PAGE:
It’s hard to believe but 2009 is the 70th anniversary of one of the all time classic motion pictures, The Wizard of Oz (it was originally released on August 25, 1939). It also marked the fourth anniversary of the Southeast Wizard of Oz Festival in Orange Park, Florida, on the weekend of March 13-15. What started in 2006 as an afternoon ceremony to honor local resident Meinhardt Raabe (the Munchkin Coroner) with a proclamation and screening of the film, has blossomed into a three day celebration of all things Oz.
One of my chief complaints for the early years of the show was a lack of readily available information on the schedule of events, especially in advance. As someone who attends multiple shows throughout the state, this information is often critical when events end up overlapping on the same weekend (as this did with Megacon in 2008). This year, full color posters and handbills with the weekend’s agenda were available in advance and generously distributed throughout the event. These schedules were so well done that they not only kept attendees apprised of the goings on, they also gave them a souvenir to take home. There was also an equally well done program available for $1.00 that contained a brief history of the festival, biographies of the Munchkin guests, and some fun Oz trivia and photos.
Appearing with Mr. Raabe this year were Jerry Maren (leader of the Lollipop Guild), Margaret Pellegrini (Oz villager and Sleepyhead), and Karl Slover (Trumpeter). While these guests had all attended the show in previous years, they represented over half of the seven surviving Munchkin actors after Clarence Swensen, who played an Oz soldier and appeared at the Fest in 2008, passed away last month. It is absolutely amazing to see how well the remaining cast is holding up, especially considering they are all in their eighties and nineties.
Having previously experienced the main events held at the Orange Park Mall, I opted to try some of the new items that had been added for 2009. On Friday evening there was a screening of the film at the Hilton Garden Inn near the mall. For a donation of only $5.00, attendees received popcorn, candy, and a drink as well as getting to see the show. All of the Munchkin actors, except for Raabe, were on hand and visited with attendees before the movie. Jerry Maren kept younger audience members fascinated with his stories of making one of their favorite films. I spoke with Margaret Pellegrini about the busy day she and the others had been through promoting the event. She told me that she didn’t know about anyone else but as soon as the Munchkin’s scenes were over, she was going to bed!
The film presentation was done with a laptop PC playing a DVD through a video projector. The image was projected onto a standard four by six foot screen, which was adequate for the space used. The room was set up to hold about eighty people and filled up quickly just prior to show time. Unfortunately the sound was limited to the laptop’s speakers and those seated in the back (where my wife Cindy and I were) could barely hear the audio. We toughed it out through the opening of the film but after the scenes in Munchkinland, we took a queue from Margaret and company and called it a night. Even though we only watched about twenty minutes of the movie and couldn’t hear most of that, Cindy and I still agreed it was $5.00 worth of entertainment. The lack of participation in recent years from the AMC Theater in the mall has been a sore spot with me, so hopefully this screening will be continued next year with better equipment. Having grown up in the pre-home video days where Ozwas only broadcast once a year, I look forward to an annual opportunity to see the film.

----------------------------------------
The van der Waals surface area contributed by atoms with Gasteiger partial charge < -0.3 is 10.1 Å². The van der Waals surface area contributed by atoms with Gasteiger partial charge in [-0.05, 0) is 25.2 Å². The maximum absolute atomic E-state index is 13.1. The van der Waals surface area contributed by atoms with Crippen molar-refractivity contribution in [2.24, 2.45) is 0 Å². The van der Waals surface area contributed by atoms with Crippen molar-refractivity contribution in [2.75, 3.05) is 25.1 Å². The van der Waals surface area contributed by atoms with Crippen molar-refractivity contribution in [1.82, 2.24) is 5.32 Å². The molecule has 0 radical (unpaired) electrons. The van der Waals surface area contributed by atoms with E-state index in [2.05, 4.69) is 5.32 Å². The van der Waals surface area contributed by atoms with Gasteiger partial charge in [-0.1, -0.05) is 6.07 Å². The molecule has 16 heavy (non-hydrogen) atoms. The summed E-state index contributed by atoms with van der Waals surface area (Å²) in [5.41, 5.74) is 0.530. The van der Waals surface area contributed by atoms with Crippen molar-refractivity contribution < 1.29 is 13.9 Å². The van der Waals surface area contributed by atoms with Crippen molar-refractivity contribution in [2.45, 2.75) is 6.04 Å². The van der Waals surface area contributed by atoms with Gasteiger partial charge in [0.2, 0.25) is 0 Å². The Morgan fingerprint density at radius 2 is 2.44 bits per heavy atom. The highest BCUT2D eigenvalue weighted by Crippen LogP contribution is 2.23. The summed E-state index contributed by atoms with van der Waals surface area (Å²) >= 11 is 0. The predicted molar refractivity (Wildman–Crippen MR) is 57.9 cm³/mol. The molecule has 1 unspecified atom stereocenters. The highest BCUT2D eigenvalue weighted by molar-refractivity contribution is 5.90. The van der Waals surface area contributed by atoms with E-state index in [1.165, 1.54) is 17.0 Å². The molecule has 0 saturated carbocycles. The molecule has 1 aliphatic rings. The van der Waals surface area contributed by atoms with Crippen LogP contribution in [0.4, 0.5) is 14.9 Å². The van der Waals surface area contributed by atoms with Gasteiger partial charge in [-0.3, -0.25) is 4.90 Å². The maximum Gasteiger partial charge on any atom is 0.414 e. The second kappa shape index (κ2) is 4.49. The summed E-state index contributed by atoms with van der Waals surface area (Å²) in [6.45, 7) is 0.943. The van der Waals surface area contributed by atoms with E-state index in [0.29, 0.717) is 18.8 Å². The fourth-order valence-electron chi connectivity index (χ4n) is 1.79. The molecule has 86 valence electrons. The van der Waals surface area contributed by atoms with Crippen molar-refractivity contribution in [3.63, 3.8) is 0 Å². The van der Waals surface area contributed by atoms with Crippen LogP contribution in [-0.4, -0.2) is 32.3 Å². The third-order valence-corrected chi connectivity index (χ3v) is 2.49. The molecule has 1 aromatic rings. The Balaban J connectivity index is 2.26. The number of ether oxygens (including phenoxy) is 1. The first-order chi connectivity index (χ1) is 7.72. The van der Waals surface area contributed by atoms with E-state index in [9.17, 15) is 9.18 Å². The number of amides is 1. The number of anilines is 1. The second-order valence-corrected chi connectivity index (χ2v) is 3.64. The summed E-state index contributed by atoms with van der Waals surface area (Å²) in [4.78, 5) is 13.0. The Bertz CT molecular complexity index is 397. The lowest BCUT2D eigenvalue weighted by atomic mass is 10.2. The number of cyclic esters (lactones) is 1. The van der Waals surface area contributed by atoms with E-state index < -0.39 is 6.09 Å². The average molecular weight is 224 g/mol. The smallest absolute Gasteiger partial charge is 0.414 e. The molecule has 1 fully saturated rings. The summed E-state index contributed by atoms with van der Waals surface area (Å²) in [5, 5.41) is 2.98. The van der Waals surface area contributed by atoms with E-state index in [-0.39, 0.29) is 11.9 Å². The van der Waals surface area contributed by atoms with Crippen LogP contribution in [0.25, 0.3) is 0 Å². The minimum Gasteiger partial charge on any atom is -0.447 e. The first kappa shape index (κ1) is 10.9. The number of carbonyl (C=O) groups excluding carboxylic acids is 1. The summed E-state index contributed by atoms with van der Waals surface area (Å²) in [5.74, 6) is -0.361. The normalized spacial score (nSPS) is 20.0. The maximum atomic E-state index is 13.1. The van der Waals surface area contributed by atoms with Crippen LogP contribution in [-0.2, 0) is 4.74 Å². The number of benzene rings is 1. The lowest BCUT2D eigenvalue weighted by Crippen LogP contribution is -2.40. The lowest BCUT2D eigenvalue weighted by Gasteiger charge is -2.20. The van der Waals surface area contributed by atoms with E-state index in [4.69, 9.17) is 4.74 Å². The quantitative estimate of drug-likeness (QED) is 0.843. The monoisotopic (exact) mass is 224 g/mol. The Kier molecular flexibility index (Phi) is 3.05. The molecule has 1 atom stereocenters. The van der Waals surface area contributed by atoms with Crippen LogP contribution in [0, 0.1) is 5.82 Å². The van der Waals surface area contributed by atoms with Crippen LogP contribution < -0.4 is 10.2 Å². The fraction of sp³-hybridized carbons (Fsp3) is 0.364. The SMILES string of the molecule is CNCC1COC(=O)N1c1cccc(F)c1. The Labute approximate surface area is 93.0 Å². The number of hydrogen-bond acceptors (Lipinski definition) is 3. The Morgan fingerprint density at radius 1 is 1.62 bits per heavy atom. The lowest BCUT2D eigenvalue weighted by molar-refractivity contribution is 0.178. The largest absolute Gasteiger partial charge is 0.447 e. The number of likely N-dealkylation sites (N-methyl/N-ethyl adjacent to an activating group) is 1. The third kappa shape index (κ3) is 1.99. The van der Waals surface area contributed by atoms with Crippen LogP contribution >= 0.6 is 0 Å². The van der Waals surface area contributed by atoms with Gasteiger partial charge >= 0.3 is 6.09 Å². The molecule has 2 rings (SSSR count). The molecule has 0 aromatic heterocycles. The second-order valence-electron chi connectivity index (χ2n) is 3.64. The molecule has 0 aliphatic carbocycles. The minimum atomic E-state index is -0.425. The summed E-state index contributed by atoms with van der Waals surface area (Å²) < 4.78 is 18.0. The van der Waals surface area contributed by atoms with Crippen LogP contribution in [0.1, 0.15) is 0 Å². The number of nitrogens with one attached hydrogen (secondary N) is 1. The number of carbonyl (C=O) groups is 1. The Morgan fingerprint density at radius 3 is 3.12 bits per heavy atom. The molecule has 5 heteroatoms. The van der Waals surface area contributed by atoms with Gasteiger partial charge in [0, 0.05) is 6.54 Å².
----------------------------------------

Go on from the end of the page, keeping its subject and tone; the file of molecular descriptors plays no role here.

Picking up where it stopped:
As good fortune would have it, my friend and fellow movie fan Donovan “Poster Man” Johnson was visiting Jacksonville the same weekend of this year’s OzFest. Since he had never attended before, I lined up tickets to the Sunday night dinner for him and his wife Kim to go with Cindy and me. Meals at functions like this are usually a risky proposition but the dinner provided by Carraba’s Italian Grill was actually very good. Apparently there were a number of no shows because the room was only about two thirds full. As we ate and visited with other Oz fans, some weary Munchkins, again sans Meinhardt Raabe, were introduced at their banquet table and made brief greetings. Following the meal there was no formal interaction with the guests but we did stop by and thank them for coming again this year. I can only imagine how exhausting a weekend this must have been for them.
As the dinner attendees were filing out, I ran into Anita Caton, one of the many coordinators who help make this festival possible, and her fiancé Bobby Grismer who heads up security for the event. Anita filled in a lot of the gaps for me since I had missed the mall portion. She said that attendance was on par with last year but the vendor turnout was down, possibly due to the economy. Meinhardt Raabe had to limit his participation this year due to health concerns but was able to attend everything at the mall. This was also the first year for an OZ parade outside the mall, featuring classic automobiles, and a Munchkin eating contest. Thankfully these were the delicious donut holes donated by Dunkin’; the diminutive guests were never in any danger!
The progress the Southeast Wizard of Oz Festival has made in only four short years is both commendable and impressive. As a North Florida film fan, I welcome any celebration of classic motion pictures and you couldn’t pick a better one to celebrate than The Wizard of Oz. Hopefully the show will continue to improve and expand. I know by next year I will be ready for the full three day treatment again.
Special thanks this year to Anita Caton, Bobby Grismer, and Nicholas Thompson for providing information and photographs for this article.